The high (replacement) demand for short sea ships combined with the energy transition offers the Northern Netherlands maritime sector huge development opportunities. The strong need for emission-free shipping provides great opportunities to strengthen this area’s innovative maritime “ecosystem” by developing emission-reducing technologies. Combined with more efficient shipbuilding processes through digitalisation and robotisation, the Northern Netherlands maritime industry can lead the way in the transition to large-scale zero-emission shipping and digital shipbuilding.
On 13 June, Conoship’s Director of Development, Guus van der Bles, explained the “Green and Digital Maritime Innovation Ecosystem Northern Netherlands” (GDMIEN-NL) project and recent developments to KNVTS members in his lecture. This article provided by Conoship International reflects this presentation.
The start of project GDMIEN-NL
Last year, the maritime sector in the Northern Netherlands pooled its knowledge and expertise to realise the technology needed for “green” shipping and digitalised shipbuilding. This “Green Maritime Coalition”, was initiated by the Groninger Maritime Board and Conoship International. This GDMIEN-NL project will create an ecosystem for the Green Maritime Coalition, which is planning to lead the way in the transition to large-scale zero-emission shipping and digital shipbuilding.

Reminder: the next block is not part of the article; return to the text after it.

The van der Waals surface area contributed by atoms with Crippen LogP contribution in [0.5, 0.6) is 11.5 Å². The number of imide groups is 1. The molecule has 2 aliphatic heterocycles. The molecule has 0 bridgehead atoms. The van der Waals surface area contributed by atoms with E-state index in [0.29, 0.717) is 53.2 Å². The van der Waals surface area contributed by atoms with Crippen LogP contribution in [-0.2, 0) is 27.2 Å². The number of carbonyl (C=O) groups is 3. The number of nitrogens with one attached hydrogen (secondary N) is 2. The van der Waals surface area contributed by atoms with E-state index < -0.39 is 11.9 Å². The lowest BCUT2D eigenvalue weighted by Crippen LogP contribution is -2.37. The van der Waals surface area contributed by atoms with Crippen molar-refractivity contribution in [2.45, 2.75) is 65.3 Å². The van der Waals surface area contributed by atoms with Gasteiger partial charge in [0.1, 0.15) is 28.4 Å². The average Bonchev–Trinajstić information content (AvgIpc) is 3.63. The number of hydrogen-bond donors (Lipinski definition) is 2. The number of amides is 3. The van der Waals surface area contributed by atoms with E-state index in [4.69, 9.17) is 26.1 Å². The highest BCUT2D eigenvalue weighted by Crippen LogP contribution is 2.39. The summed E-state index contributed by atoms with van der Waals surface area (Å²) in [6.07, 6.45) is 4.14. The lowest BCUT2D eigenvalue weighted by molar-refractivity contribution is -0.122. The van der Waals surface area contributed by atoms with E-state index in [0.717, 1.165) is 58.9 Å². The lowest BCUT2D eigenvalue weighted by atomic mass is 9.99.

The project is supported by the European Fund for Regional Development (EFRO) of the European Union and on Wednesday 13 July 2022, deputy of the Province of Groningen IJzebrand Rijzebol handed over a cheque to Conoship International, the coordinator of this innovation project. The consortium of 21 technology developers, shipping companies, shipyards, suppliers, laboratories, universities of applied sciences and the University of Groningen received the European grant (EFRO) to support these developments.
In the lecture, Van der Bles explained that this project creates the innovation ecosystem from which new cooperation structures are developed to investigate four innovative technologies for the transition from fossil to renewable energy in shipping and two digital shipbuilding process applications: